The following illustrates the process of importing the StockTrader service template. If you want to import sensitive settings such as passwords, product keys, and application and global settings that are marked as secure, select the Import sensitive template settings check box. If you do not want to import sensitive data, you can update the references later the import process.

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When VMM 2012 examines a service template, those references not properly resolved are list with yellow waning triangles. In such case, edit and validate an entry by clicking the pencil icon. Each entry with a red cross is actually an indicator that the referenced resource is validated, as shown below.

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Like many Microsoft products, behind the scene, it is implemented with PowerShell. And a set of scripts associated to a series of operations with specified settings can be easily generated for later batch processing and automation. The following shows the View Scripts button available for generating PowerShell script during a service template import process.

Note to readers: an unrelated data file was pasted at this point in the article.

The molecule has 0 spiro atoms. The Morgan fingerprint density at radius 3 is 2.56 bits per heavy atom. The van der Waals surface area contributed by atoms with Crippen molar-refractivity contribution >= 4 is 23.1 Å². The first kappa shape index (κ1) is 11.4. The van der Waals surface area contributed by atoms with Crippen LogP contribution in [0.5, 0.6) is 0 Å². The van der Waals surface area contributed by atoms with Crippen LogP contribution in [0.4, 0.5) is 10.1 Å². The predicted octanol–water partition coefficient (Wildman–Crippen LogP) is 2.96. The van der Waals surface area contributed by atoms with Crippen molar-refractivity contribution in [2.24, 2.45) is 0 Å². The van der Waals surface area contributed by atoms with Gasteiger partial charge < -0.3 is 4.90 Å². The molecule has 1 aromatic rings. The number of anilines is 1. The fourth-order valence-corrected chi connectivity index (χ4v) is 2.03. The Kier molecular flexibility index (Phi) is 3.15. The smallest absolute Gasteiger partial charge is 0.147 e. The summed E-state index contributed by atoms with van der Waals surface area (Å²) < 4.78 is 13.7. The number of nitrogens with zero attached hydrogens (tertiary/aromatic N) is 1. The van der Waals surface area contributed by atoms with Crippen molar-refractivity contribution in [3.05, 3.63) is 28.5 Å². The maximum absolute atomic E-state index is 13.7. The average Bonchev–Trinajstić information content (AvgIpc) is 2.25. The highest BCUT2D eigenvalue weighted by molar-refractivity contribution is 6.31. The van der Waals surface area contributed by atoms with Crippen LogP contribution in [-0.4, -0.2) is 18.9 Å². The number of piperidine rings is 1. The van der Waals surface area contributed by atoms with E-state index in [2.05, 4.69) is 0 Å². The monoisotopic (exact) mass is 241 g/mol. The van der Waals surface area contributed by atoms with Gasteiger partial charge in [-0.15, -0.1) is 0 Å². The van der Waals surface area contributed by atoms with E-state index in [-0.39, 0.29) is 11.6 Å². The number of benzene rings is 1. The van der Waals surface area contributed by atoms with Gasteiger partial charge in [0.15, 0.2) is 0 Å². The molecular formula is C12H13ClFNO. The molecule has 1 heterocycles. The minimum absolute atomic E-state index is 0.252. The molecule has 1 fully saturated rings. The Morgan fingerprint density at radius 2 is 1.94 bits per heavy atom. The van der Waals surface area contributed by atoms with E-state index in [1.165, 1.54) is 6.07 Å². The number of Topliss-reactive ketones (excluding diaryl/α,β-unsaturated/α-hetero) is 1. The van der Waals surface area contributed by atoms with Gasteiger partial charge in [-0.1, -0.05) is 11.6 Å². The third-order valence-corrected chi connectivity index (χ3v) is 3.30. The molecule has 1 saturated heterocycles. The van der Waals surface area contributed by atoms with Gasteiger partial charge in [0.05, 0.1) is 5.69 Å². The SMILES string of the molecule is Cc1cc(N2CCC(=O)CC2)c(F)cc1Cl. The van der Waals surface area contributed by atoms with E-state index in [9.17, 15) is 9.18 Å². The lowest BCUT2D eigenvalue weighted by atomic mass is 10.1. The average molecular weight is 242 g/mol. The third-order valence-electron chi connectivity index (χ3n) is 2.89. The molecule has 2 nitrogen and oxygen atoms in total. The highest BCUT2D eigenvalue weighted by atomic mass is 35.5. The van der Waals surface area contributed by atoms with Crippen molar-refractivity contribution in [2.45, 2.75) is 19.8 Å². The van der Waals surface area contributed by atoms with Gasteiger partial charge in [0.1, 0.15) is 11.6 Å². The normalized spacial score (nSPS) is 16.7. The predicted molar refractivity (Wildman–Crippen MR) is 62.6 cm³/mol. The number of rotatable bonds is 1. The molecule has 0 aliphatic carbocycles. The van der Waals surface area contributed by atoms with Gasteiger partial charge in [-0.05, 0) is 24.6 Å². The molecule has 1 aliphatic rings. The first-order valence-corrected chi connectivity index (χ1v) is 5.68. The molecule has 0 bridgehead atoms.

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Upon a successfully import, the service template is now listed as a resource available for deployment. Check the properties, as shown below, to reveal important information including service settings and dependencies defined in the service template.

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StockTrader is a 4-tier application and in the service template properties, as illustrated below. The VHD, server app-v package, customization scripts, etc. to be installed are all listed under an associated VM template. When instantiating a VM instance, these dependencies become in effect and ensure all requirements are orchestrated and met along a deployment process.

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At this time, the StockTrader service template is successfully imported and ready for use. Next is to examine the application architecture defined and configured in the service template. Life is good so far.

[To Part 1, 3, 4, 5]